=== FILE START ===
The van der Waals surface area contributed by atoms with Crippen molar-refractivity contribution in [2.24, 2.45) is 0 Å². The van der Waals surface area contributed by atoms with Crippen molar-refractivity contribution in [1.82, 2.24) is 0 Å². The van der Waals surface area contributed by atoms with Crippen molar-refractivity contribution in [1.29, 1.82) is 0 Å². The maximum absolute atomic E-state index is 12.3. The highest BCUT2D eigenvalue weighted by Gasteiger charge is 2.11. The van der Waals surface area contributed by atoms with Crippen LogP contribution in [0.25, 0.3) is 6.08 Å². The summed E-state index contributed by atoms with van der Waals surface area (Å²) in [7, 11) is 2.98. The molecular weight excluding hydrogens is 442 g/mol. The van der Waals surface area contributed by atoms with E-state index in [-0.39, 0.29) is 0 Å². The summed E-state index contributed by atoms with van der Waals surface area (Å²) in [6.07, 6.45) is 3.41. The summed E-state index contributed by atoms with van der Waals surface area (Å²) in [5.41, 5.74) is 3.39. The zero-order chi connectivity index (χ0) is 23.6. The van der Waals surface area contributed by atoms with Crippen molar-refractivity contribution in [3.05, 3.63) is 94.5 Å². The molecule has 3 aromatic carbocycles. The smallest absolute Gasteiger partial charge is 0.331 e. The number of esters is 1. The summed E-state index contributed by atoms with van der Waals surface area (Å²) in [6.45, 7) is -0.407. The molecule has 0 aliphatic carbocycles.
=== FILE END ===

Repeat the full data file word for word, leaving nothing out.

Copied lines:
The van der Waals surface area contributed by atoms with Crippen molar-refractivity contribution in [2.24, 2.45) is 0 Å². The van der Waals surface area contributed by atoms with Crippen molar-refractivity contribution in [1.82, 2.24) is 0 Å². The van der Waals surface area contributed by atoms with Crippen molar-refractivity contribution in [1.29, 1.82) is 0 Å². The maximum absolute atomic E-state index is 12.3. The highest BCUT2D eigenvalue weighted by Gasteiger charge is 2.11. The van der Waals surface area contributed by atoms with Crippen LogP contribution in [0.25, 0.3) is 6.08 Å². The summed E-state index contributed by atoms with van der Waals surface area (Å²) in [7, 11) is 2.98. The molecular weight excluding hydrogens is 442 g/mol. The van der Waals surface area contributed by atoms with E-state index in [-0.39, 0.29) is 0 Å². The summed E-state index contributed by atoms with van der Waals surface area (Å²) in [6.07, 6.45) is 3.41. The summed E-state index contributed by atoms with van der Waals surface area (Å²) in [5.41, 5.74) is 3.39. The zero-order chi connectivity index (χ0) is 23.6. The van der Waals surface area contributed by atoms with Crippen molar-refractivity contribution in [3.05, 3.63) is 94.5 Å². The molecule has 3 aromatic carbocycles. The smallest absolute Gasteiger partial charge is 0.331 e. The number of esters is 1. The summed E-state index contributed by atoms with van der Waals surface area (Å²) in [6.45, 7) is -0.407. The molecule has 0 aliphatic carbocycles.